Things you may not know about drug side effects

Did you know that your herbal remedy can damage the effectiveness of your prescribed drugs or that grapefruit juice can affect your medication?

Everybody takes medicines, but not many people are aware of the side effects or what they can do about them. The Medical Research Council (MRC) Centre for Drug Safety Science, based at the University of Liverpool, along with Sense about Science, have jointly launched an animation and companion guide entitled “10½ things you may not know about side effects.”

Developed following public workshops, the animation is designed to help people learn more about side effects – why they occur, how to manage them and how medicines can be made safer by reporting them.

The 10½ things highlighted include:

• Every medicine has side effects: All medicines have side effects but are tested to check that, for most people, the benefit of taking the medicine far outweighs the side effects
• Giving medicines the yellow card: We can all help to improve drug safety by reporting side effects. Through the MHRA Yellow Card app we can report effects we, or those we care for, have experienced
• Food can amplify side effects: Certain foods can compromise, reverse or amplify the effects of different medications. Grapefruit juice is well known for amplifying effects, leafy greens can reverse effects and there’s such a thing as the ‘cheese reaction’
• Herbal supplements can interact with medicines: for example, St John’s Wort interacts with 903 medicines, 264 of them seriously
• Some side effects are beneficial: Viagra started its life as a treatment for angina, then its beneficial side effect led to it becoming the world’s most successful treatment for impotence

By raising awareness of side-effects and what can cause them, the MRC Centre for Drug Safety Science and Sense about Science hope that more people will report side effects and be better able to manage their health.

Professor Sir Munir Pirmohamed, Director of the MRC Centre for Drug Safety Science, said: “Medicines have helped to treat or cure numerous diseases. Yet all medicines can cause side effects. Our research centre, funded by the Medical Research Council, studies these side effects. Our work aims to improve medicines for all, by developing strategies that can predict, prevent or diagnose harm from medicines, so that we and others can make them even more beneficial and safe.”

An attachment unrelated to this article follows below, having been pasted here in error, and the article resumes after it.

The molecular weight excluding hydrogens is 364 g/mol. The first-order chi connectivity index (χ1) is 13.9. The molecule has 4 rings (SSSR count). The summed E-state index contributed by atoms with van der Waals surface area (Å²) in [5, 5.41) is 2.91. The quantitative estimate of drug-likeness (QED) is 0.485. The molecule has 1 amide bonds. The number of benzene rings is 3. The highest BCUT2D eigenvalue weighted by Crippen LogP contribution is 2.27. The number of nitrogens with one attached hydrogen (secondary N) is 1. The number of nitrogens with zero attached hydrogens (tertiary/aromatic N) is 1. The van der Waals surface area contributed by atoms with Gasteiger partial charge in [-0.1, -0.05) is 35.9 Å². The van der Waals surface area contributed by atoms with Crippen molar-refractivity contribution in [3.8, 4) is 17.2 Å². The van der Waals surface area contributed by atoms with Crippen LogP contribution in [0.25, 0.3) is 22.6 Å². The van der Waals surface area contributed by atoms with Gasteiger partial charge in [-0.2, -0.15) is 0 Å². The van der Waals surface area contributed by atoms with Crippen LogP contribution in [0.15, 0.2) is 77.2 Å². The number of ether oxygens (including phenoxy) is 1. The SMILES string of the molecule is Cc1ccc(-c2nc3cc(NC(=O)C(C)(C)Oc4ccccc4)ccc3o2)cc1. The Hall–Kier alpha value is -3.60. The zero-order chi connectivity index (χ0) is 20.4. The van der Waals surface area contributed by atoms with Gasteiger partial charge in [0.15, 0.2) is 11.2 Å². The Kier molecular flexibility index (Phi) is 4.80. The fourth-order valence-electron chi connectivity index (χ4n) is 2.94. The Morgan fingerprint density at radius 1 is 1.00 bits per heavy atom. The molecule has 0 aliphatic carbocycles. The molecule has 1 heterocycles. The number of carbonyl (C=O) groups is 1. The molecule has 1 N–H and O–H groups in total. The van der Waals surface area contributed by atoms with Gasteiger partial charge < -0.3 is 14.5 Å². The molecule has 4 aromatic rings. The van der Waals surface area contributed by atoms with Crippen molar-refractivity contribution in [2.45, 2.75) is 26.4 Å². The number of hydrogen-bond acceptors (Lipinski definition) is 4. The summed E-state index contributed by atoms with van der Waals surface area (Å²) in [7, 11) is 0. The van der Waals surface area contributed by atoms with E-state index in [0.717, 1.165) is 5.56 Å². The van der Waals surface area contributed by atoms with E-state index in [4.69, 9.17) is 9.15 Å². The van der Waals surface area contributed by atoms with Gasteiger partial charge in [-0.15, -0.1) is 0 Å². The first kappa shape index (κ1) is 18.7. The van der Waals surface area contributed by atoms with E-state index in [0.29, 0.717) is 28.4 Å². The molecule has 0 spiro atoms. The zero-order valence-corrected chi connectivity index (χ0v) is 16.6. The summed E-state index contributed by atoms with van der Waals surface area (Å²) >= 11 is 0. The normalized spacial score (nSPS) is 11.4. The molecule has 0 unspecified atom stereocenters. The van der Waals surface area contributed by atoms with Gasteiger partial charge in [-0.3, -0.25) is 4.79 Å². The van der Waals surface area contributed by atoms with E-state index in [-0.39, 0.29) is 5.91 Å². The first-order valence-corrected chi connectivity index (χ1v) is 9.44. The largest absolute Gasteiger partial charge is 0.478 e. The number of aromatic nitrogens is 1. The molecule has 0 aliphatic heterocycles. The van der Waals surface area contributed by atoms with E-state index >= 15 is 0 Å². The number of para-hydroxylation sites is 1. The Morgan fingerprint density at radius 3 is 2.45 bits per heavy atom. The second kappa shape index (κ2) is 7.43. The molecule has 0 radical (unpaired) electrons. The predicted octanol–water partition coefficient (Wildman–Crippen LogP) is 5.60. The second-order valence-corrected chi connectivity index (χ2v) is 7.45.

Rebecca Asher, Deputy Director at Sense about Science, said: “People are often surprised to discover that side effects are normal. Now we have longer life expectancy and some previously fatal conditions can be managed with medicines, the need for a common understanding of what’s meant by side effects, why they happen and what to do about them is urgent.”

Jane Burns, who took part in the public workshop in Liverpool, said: “The animation is brilliant, really informative. It’s important that the public know that they need to tell their doctors everything that they are taking, even herbal products, so that they have all the information. Also, patients need to be aware that it’s ok to experience some side effects, as long as the benefits outweigh any minor discomfort.”

Mick Foy, group manager for MHRA’s Vigilance and Risk Management of Medicines division said: “Our priority, as regulator, is to make sure the medicines you and your family take are effective and acceptably safe. The reporting of suspected side effects is vital in helping us achieve this.

“Everyone, from healthcare professionals to patients themselves, can help make medicines safer by reporting any suspected side effects easily and quickly through our Yellow Card Scheme online or via the free mobile app.”


More information about drug safety and side effects can be found here.

You can also download the 10½ things about side effects booklet here.

Join the discussion on Twitter using #SideEffects

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